Order was possibly the most significant element of Greek society that echoed throughout their architecture and on into the Roman architecture that followed it and even into the buildings that are designed and constructed today. The Tuscan, Doric, Ionic, Corinthian and Composite orders in columns exemplified the Greeks pursuit of the ideal. Like the design, redesign and modification process of the columns themselves, the buildings were prototypes and an ever progressing attempt to reach what heaven would be like on earth. The pinnacle achievement of Greek society, (aside from their development of democracy,) is considered by many to be the Acropolis. This the inner group of buildings surrounded by a great wall in Athens. The focal point is the Parthenon, the great temple for Athena. The Acropolis had several buildings, each with its specific purpose and is what I believe to be the earliest template for an organized city like the ones we typically see in western society today.
The Romans came in to break all the boundaries previously set by any culture before them. They absolutely built on everything the Greeks had accomplished, and even went on to establish what came to be known as an empire. Like the Greeks the Romans focused an enormous amount of attention on an organized city. Their policy was to stop at nothing to achieve the ideal, the constant pursuit of extravagant pleasure, exemplified in the form of a modern city. If a mountain was in the way of the plan, knock the mountain down. They key component of Roman advancement in architecture that made many of their achievements possible was the development of the arch. Arches were used on top of columns to build buildings taller and more breathtaking than ever before. The arch was repeated in a circular pattern to create massive domes, the most impressive perhaps is the dome of the Pantheon in Rome. Arches could be placed side by side for a long stretch of space to create long halls or basilicas in which great bodies of people could be assembled and a public speaker could use the shape of the space to help broadcast his voice so that many people could listen. I believe it is the dedication to public buildings as well as a conscious effort to DESIGN the way a society functioned that made the Roman society such a powerful and successful culture that people continue to study today.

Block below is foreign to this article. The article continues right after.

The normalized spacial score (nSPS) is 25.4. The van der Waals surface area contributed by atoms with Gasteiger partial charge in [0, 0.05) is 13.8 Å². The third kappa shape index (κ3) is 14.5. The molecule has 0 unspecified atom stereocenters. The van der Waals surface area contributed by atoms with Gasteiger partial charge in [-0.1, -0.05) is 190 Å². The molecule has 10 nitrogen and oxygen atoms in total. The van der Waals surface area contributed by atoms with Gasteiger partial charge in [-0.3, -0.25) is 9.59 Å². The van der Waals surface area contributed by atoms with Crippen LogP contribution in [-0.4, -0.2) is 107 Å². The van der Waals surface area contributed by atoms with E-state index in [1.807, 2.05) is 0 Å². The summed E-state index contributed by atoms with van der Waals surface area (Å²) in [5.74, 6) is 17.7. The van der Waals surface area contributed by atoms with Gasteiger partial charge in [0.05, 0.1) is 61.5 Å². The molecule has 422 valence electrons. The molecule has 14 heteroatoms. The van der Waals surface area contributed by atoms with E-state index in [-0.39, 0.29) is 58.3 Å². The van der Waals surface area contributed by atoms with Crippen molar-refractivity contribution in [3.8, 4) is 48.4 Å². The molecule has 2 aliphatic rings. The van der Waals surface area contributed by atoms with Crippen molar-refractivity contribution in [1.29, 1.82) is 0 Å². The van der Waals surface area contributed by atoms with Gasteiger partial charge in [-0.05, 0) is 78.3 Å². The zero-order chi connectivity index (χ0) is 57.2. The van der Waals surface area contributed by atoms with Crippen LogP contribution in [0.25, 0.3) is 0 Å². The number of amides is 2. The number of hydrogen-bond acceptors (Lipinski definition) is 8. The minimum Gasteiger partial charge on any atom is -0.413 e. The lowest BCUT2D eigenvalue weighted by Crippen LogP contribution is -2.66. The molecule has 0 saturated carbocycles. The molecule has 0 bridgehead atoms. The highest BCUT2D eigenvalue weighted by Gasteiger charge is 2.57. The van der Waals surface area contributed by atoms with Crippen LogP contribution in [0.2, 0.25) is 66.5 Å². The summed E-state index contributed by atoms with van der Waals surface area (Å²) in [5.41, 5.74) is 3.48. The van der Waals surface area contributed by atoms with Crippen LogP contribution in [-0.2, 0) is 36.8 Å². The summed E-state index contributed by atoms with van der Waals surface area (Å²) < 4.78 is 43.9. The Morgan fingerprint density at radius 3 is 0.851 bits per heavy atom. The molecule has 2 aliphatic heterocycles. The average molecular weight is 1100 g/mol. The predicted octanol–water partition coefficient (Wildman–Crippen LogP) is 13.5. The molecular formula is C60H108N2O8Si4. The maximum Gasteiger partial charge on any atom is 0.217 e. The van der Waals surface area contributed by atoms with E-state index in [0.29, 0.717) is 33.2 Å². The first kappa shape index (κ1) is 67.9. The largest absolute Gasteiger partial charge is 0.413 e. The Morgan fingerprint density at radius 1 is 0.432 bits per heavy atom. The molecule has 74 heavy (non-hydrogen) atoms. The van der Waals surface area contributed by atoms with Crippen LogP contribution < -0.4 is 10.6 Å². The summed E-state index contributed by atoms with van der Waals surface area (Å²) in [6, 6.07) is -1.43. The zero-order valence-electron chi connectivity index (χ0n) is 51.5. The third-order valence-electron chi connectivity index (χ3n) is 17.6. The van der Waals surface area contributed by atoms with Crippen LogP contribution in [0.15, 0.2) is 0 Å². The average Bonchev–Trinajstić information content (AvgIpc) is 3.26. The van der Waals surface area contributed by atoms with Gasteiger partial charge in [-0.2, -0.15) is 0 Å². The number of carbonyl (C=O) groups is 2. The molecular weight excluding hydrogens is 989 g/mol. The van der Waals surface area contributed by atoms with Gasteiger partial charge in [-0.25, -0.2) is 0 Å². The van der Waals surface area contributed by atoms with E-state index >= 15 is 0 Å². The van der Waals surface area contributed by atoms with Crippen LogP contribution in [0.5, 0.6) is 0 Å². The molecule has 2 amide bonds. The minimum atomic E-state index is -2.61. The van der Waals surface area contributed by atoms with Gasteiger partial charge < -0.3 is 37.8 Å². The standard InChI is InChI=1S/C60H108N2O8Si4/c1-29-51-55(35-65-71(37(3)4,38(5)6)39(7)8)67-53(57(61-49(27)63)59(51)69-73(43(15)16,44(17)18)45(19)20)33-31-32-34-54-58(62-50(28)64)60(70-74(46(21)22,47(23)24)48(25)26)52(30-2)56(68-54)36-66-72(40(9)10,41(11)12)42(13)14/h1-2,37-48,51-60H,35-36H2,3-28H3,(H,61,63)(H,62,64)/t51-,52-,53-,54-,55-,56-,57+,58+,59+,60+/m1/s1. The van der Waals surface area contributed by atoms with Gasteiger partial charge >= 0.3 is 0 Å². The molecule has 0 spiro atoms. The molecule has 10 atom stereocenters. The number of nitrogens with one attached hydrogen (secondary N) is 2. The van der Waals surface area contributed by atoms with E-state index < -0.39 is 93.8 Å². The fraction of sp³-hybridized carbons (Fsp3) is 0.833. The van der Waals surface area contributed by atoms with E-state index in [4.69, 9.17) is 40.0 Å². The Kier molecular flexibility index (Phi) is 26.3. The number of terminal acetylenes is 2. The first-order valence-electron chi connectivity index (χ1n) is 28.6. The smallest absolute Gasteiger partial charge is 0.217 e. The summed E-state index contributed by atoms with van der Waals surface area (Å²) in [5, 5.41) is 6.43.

The arch form as well as tall vertical monuments is used in the erection of great monuments in cities around the world to symbolize the significance of a place. Often times stories are written in images on the sides of these monuments in a way that is reminiscent of the hypostyle halls of the ancient Egyptians. The evolution of the arch into a dome evolved yet again into a stronger, higher and more dynamic form in the form of the pendentive. This is an arch placed on each of the four sides of a square, with a dome placed on top of the arches. The pendentive gave way to the next era of significant architectural advancement with the construction of the Christian churches and gothic cathedrals through the medieval or so called “dark ages.”
As we can clearly see the foundations unit did exactly what its title suggests… lay the foundation for the understanding of architecture in a way that bridges the gap between when people began to create buildings out of necessity up to the buildings we currently inhabit and occupy today. Looking forward to the ALTERNATIVES unit, it is my assumption that we will be looking into ways that societies took what had been accomplished before them and dared to ask the question, what if we tried something different ?